If you’re a frequent user of Neti Pots, nasal sprays, or antihistamines because of your sinuses, dairy intolerance may be the solution to your issues. Dairy contributes to congestion. It’s not definitively scientifically proven, but lots of researchers think that dairy promotes the body’s production of mucus and worsens congestion, particularly during allergy season. My seasonal allergies are typically totally debilitating, but this past allergy season was a breeze after eliminating dairy. This doesn’t happen for everyone, but if you’re a seasonal allergy sufferer, you know anything is worth trying to end the days of sniffles, sneezes, and watery eyes!
6. Healthier Diet
Cheese is amazing. Plain and simple, and you’ll never hear me saying otherwise, despite what a plague it set upon my being while it was a staple in my (not-so-healthy) diet of yesteryear. But, it’s also a main ingredient in just about every overly indulgent unhealthy food. You’ll miss pizza and mac & cheese, of course, but it’ll all be worth it when you look and (more importantly) FEEL better. Avoiding dairy has forced me to really think about what I’m eating, to check ingredient labels, and to just generally be more conscious about what I’m putting into my body.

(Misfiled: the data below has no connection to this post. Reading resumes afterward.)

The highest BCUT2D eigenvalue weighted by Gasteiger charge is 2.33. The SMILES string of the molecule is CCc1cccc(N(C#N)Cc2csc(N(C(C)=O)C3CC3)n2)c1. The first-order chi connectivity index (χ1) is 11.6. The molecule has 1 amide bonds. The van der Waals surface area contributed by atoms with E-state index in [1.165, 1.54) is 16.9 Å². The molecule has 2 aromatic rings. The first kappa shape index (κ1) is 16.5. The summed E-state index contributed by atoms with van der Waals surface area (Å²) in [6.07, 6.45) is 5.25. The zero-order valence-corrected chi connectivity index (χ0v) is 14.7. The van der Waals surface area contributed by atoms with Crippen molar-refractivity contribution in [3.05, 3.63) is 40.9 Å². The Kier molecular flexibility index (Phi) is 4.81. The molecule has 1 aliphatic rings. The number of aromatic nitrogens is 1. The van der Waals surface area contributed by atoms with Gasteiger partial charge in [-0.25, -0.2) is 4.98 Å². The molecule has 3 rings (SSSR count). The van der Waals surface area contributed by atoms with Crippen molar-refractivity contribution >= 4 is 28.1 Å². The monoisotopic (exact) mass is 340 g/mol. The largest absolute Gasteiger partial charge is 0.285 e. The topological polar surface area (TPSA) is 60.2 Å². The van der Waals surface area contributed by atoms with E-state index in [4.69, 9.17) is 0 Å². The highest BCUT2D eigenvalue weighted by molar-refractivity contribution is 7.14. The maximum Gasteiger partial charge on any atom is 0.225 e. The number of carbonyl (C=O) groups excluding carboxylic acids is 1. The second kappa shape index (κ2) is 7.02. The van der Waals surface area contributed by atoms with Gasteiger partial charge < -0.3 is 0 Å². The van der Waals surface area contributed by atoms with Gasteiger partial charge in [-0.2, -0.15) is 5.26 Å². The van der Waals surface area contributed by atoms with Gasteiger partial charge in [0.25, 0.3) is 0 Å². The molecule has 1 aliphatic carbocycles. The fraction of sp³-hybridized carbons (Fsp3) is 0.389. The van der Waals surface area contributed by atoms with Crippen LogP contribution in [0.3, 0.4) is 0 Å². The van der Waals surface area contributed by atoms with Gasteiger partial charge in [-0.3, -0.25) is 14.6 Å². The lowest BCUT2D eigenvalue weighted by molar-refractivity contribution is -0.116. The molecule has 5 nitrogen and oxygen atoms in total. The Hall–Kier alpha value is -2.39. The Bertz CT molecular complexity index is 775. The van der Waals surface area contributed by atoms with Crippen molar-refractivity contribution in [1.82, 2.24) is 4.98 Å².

7. Weight Loss
Cutting dairy out of your diet is also cutting out a lot of excess sugars, saturated fats and salt. By reducing your dairy intake and instead selecting healthy alternatives, you’re going to lose weight. Get rid of the dairy and sub in lots of grains and veggies and you’ll be pleased with your results.